Home Marketing The most annoying ad types and to-do list

The most annoying ad types and to-do list [New Data]

A 2019 Edelman study found that three out of four consumers avoid advertising. In fact, 47% said they had changed their media habits to see fewer ads while others used ad blockers to block them completely.

The reasons are different.

Personally, I hate repetitive ads. For about a month in a row, every time I watch a video on YouTube, I see the same ad and it gets more annoying every time. Mainly because I am not interested in the brand or its services. But the relentless nature of advertising has left me with a negative relationship with the company.

So how can brands deliver ads to that audience want look? To know that, let’s first see what they definitely don’t like.

The most annoying ad types

We surveyed 302 people and asked them about the advertisements they were most annoying with.

When we asked the random survey team, “What is the most annoying type of digital ad?”, 58% of respondents said that pop-up ads negatively impact user experience.

2021 Lucid Survey The Most Annoying Ad Types

Data sources

While advertising may be inevitable for brands based on their goals, there are ways to produce ads that don’t disturb your audience. Below, we dive into the two most annoying ad types and explain how marketers and advertisers can navigate.

Pop-up advertising.

When you think about it, the result isn’t too shocking. We’ve all been through it. You visit a website, and before you can scroll, you’ll encounter a large pop-up ad that takes up the entire screen. You close it, then you will see another pop-up at the bottom of the screen, making it more difficult to navigate the site.

At this stage, many spectators just gave up.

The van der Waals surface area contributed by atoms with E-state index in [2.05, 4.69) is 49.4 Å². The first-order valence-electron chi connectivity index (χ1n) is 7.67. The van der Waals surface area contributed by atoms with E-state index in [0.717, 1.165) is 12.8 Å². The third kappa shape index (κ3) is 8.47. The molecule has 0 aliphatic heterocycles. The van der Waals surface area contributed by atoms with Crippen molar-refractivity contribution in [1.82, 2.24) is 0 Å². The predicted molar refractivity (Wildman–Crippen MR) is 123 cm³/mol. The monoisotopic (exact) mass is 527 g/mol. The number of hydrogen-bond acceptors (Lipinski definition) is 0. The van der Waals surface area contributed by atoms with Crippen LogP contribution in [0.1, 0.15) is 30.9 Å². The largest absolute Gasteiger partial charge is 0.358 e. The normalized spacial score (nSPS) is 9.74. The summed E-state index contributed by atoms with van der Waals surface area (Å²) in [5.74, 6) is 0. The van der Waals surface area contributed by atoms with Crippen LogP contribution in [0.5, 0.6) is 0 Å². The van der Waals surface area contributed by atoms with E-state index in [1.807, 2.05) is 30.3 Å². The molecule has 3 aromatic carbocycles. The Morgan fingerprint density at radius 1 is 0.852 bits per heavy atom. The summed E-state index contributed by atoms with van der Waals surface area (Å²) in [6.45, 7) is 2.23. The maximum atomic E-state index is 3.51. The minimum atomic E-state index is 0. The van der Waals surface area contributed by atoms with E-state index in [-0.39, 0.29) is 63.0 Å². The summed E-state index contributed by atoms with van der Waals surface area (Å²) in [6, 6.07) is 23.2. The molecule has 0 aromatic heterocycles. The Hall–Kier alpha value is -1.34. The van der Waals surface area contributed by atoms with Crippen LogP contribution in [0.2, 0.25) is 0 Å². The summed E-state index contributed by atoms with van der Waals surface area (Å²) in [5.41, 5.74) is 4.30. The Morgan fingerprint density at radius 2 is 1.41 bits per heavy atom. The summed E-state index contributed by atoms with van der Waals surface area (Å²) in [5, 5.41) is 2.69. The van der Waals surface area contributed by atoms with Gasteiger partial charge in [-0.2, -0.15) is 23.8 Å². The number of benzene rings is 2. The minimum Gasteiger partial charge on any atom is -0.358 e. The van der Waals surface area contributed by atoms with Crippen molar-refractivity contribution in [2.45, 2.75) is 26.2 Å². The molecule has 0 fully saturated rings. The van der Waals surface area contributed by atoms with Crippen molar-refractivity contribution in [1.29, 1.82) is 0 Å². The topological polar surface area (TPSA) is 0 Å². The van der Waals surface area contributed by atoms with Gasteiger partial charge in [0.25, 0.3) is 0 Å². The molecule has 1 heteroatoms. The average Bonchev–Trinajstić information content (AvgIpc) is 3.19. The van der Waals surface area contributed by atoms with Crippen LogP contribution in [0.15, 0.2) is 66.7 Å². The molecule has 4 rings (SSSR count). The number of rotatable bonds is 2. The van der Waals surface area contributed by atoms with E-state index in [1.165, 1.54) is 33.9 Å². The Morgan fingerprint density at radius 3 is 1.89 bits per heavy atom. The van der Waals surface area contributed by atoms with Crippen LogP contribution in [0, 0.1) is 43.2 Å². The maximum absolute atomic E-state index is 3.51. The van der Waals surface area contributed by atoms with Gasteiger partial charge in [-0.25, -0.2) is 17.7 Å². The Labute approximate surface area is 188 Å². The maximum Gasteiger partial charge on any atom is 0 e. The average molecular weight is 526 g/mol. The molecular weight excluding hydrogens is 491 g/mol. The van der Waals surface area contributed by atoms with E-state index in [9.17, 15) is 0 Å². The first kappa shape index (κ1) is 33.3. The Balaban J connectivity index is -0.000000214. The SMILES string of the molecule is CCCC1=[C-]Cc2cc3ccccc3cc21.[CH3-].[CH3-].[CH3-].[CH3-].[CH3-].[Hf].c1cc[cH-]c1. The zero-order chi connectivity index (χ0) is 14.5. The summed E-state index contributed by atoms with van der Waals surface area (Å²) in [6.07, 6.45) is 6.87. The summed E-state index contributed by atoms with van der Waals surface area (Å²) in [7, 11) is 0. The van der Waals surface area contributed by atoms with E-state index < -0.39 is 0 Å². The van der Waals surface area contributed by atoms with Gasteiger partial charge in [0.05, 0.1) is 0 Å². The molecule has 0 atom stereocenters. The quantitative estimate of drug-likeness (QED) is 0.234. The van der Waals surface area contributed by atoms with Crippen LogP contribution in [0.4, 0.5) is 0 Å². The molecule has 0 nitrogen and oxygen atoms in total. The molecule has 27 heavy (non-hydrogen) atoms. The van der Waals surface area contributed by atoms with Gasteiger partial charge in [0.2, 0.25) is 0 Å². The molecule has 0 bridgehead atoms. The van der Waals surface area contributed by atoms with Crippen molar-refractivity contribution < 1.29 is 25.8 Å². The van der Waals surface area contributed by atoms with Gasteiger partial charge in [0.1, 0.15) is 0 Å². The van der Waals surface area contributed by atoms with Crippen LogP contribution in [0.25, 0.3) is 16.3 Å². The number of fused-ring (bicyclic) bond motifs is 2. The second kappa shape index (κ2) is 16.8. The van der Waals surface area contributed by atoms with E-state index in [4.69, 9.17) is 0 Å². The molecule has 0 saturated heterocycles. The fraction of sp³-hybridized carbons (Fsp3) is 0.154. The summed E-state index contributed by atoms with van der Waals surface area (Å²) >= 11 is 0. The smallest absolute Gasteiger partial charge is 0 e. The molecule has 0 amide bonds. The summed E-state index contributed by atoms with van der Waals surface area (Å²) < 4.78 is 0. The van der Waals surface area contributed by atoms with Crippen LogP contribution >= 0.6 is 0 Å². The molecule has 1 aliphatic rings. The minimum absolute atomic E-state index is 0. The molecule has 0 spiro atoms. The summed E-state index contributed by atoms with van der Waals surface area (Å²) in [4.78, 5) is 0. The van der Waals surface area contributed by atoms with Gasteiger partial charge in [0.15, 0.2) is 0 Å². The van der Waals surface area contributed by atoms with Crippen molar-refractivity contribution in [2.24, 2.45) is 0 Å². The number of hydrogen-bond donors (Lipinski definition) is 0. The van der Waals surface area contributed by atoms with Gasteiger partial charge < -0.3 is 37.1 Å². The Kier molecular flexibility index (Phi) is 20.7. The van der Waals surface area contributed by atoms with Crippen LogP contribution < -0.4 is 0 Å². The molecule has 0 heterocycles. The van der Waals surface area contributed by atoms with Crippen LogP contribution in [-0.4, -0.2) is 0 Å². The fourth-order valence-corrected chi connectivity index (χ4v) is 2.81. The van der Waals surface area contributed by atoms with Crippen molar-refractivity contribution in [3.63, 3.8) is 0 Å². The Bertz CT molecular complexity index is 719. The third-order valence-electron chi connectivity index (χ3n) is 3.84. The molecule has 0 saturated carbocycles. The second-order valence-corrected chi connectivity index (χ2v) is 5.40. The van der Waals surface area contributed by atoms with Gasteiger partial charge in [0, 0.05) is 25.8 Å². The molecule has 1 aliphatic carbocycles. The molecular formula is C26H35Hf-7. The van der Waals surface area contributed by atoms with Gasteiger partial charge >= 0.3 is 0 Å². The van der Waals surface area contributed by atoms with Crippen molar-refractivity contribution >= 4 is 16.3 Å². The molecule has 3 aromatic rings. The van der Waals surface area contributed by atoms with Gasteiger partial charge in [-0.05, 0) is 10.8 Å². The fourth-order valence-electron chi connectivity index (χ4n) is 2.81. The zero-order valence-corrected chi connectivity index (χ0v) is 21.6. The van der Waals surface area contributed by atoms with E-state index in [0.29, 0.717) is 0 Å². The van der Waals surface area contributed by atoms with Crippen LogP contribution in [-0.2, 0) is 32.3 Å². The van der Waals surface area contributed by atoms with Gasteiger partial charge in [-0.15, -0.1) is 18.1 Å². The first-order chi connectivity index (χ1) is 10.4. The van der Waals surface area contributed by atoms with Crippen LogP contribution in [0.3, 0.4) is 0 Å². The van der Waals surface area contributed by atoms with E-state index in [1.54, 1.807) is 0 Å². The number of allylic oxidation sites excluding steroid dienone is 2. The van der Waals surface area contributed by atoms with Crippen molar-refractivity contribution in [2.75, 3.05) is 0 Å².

This is an issue that affects both publishers and advertisers. The more visitors a publisher has, the higher the rate they’ll charge for their inventory. However, if a website is known to have non-stop pop-up ads (looking right at you, the recipe website), the visitor may be reluctant to visit that website again. This can lead to lower traffic and ultimately less advertising revenue.

This also has an equally impact on advertisers who want users to convert on their ads. You know how they say journalists should never be stories? Well, ads will never get noticed because of their position instead of their content.

Let’s say your ads are displayed in ways that interfere with user experience. Worst of all, consumers will start to have a negative perception of your brand and at best, they are simply too distracted by the ad’s position or timing to care about the content. Either way, it is a win-lose situation.

Pre- or mid-video ads

When it comes to video advertising, things get tricky.

Our research shows that the second type of annoying ad is the ad that plays before or in a video or show. In additiona RevJet 2019 Research found that 100% of consumers would skip advertising whenever possible.

The solution here is not to stop video ad production entirely. It is to take advantage of the short amount of time you have to grab your audience’s attention and encourage them to engage with your video.